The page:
This is a list of all the tables in your database (which we named ijdb above). The list contains only one table: the joke table you just created. So far, everything seems fine. Let’s take a closer look at the joke table itself using a DESCRIBE query:

mysql> DESCRIBE joke;
| Field    | Type    | Null | Key | Default | Extra          |
| id       | int(11) | NO   | PRI | NULL    | auto_increment |
| joketext | text    | YES  |     | NULL    |                |
| jokedate | date    | NO   |     | NULL    |                |
3 rows in set (0.10 sec)

As you can see, there are three columns (or fields) in this table, which appear as the three rows in this table of results. The details are a little cryptic, but if you look at them closely, you should be able to figure out what they mean. It’s nothing to be too worried about, though. You have better things to do, like adding some jokes to your table!

We need to look at just one more task before you get to that, though: deleting a table. This task is as frighteningly easy as deleting a database. In fact, the command is almost identical. Don’t run this command with your joke table, unless you actually do want to be rid of it!

mysql> DROP TABLE tableName;

Inserting Data into a Table

Your database is created and your table is built; all that’s left is to put some actual jokes into the database. The command that inserts data into a database is called, appropriately enough, INSERT. This command can take two basic forms:

mysql> INSERT INTO tableName SET
->   column1Name = column1Value,
->   column2Name = column2Value,
->   ?
-> ;

mysql> INSERT INTO tableName
->   (column1Name, column2Name, ...)
->   VALUES (column1Value, column2Value, ...);

So, to add a joke to our table, we can use either of these commands:

mysql> INSERT INTO joke SET
-> joketext = "Why did the chicken cross the road? To get to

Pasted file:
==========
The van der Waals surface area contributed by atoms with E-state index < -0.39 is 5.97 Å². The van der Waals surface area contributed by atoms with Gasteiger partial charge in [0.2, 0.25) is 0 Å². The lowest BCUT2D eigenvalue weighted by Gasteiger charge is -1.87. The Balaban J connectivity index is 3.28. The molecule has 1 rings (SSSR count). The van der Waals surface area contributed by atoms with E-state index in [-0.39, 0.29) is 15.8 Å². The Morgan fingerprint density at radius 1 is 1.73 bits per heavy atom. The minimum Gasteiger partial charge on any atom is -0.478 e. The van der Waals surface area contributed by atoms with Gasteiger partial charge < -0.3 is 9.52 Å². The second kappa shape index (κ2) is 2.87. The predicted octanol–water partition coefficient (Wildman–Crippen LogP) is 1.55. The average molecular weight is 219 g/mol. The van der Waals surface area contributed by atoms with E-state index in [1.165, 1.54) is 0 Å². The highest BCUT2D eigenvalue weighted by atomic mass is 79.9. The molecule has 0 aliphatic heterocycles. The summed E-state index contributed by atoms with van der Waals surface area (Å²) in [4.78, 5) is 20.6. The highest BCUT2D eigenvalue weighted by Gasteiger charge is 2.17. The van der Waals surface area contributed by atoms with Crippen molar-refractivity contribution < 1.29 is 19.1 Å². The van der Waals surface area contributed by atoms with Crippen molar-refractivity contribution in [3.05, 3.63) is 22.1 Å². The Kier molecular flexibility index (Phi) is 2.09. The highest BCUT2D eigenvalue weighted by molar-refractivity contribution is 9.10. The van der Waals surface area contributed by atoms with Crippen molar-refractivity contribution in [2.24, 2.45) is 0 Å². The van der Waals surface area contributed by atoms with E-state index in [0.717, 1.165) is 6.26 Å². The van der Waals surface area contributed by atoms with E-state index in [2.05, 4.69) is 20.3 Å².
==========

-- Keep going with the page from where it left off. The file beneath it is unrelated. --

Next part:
">  the other side!",
-> jokedate = "2009-04-01";

mysql> INSERT INTO joke
-> (joketext, jokedate) VALUES (
-> "Why did the chicken cross the road? To get to the other
">  side!",
-> "2009-04-01"
-> );

Note that in both forms of the INSERT command, the order in which you list the columns must match the order in which you list the values. Otherwise, the order of the columns is unimportant.

As you typed this query, you’ll have noticed that we used double quotes (") to mark where the text of the joke started and ended. A piece of text enclosed in quotes this way is called a text string, and this is how you represent most data values in SQL. You’ll notice, for instance, that the dates are typed as text strings as well, in the form “YYYY-MM-DD“.

If you prefer, you can type text strings surrounded with single quotes (') instead of double quotes:

mysql> INSERT INTO joke SET
-> joketext = ‘Why did the chicken cross the road? To get to
‘> the other side!’,
-> jokedate = ’2009-04-01′;

You might be wondering what happens when the text of a joke itself contains quotes. Well, if the text contains single quotes, the easiest thing to do is surround it with double quotes. Conversely, if the text contains double quotes, surround it with single quotes.